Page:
The former French Open winner has rediscovered her self-belief at this year's event with the help of Nick Bollettieri
02 June 2005 If you want an advert for the power of positive thinking, look no further than the French Open semi-finals today, where Mary Pierce, aged 30, has blitzed the self-doubt that has often hurt her career to guarantee her best Grand Slam finish for five years.
Not since Mary won at Roland Garros in 2000 has she even been past the quarters at a Grand Slam event and now she stands one match away from the final here. As someone who knows Mary well, who was working with her when she won her first Grand Slam - the 1995 Australian Open - and who is back on her team again now, I know the contributing factors.
She feels very healthy, and she's fit, and that's a big deal. And it's made bigger because the clock is ticking and every tournament is extra precious. There was a period after her first Slam victory when Mary lost her way, preferred parties to practice, became distracted from her goals. Now, to prove her best tennis is still ahead of her, she knows every match matters.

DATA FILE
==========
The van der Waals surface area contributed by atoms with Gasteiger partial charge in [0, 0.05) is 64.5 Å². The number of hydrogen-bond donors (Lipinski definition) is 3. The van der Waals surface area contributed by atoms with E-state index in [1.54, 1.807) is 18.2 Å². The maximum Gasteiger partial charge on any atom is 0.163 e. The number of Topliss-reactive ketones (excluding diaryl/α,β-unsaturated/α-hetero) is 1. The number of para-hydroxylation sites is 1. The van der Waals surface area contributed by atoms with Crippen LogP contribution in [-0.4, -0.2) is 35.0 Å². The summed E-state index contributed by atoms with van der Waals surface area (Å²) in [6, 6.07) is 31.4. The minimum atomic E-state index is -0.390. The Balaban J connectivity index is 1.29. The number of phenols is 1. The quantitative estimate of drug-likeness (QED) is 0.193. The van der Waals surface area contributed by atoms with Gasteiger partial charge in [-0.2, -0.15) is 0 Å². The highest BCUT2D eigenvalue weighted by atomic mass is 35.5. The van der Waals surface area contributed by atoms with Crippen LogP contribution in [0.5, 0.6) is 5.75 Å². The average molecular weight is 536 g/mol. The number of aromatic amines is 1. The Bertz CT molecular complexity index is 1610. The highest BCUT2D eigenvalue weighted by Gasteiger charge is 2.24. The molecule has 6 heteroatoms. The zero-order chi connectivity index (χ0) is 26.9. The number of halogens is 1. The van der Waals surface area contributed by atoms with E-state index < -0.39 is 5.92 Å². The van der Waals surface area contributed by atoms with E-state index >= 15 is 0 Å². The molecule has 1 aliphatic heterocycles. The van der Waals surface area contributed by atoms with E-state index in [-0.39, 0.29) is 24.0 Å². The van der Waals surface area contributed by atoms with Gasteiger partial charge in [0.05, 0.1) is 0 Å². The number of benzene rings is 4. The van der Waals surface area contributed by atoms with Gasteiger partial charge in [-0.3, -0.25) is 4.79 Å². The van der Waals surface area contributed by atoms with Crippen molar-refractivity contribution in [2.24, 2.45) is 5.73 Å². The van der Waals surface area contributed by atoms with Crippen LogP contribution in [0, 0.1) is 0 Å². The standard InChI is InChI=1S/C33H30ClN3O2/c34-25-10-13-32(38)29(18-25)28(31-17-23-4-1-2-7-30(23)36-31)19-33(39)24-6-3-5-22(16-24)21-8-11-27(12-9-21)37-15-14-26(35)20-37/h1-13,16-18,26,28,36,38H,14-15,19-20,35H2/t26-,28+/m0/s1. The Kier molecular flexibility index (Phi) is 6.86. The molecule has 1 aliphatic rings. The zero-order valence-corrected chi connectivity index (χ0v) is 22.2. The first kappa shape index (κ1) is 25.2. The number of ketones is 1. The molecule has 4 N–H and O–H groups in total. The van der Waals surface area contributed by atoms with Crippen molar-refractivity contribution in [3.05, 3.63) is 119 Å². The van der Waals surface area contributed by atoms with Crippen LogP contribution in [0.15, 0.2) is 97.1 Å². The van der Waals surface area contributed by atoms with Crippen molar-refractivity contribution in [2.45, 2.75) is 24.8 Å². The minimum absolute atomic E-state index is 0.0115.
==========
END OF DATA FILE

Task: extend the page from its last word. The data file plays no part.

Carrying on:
There have also been technical changes, especially with her serve, where I've advised her to shorten the motion and shorten the toss. And we've also talked about strategy, particularly on drop shots.
But for health and fitness to be utilised, for opportunities to be seized, for technical improvements to matter, self-belief is all-important. That's why I was delighted when, three months ago, Mary said she'd be happy for us to work together again, and I'm even more delighted with what has happened in Paris.
Mary is coached by her brother, David, who does a helluva job, and I have been speaking to Mary three times a day on the phone during the tournament. We even changed her serve on the phone!
But I believe the crucial factor has been getting Mary to have faith in herself, have true faith in the simple fact that she is a big hitter who can beat the crap out of anyone. That's eloquence for you.
Whatever happens in today's semi, against a fellow tour veteran, Elena Likhovtseva, who's 29, Mary can build from here. As can the 15-year-old Sesil Karatancheva, another of my students, who reached the quarters.
As for Maria Sharapova, the third of the Bollettieri alumnae who made the last eight, we already know about her. She lost to an inspired Justine Henin-Hardenne, but her positive thinking has already made her No 2 in the world.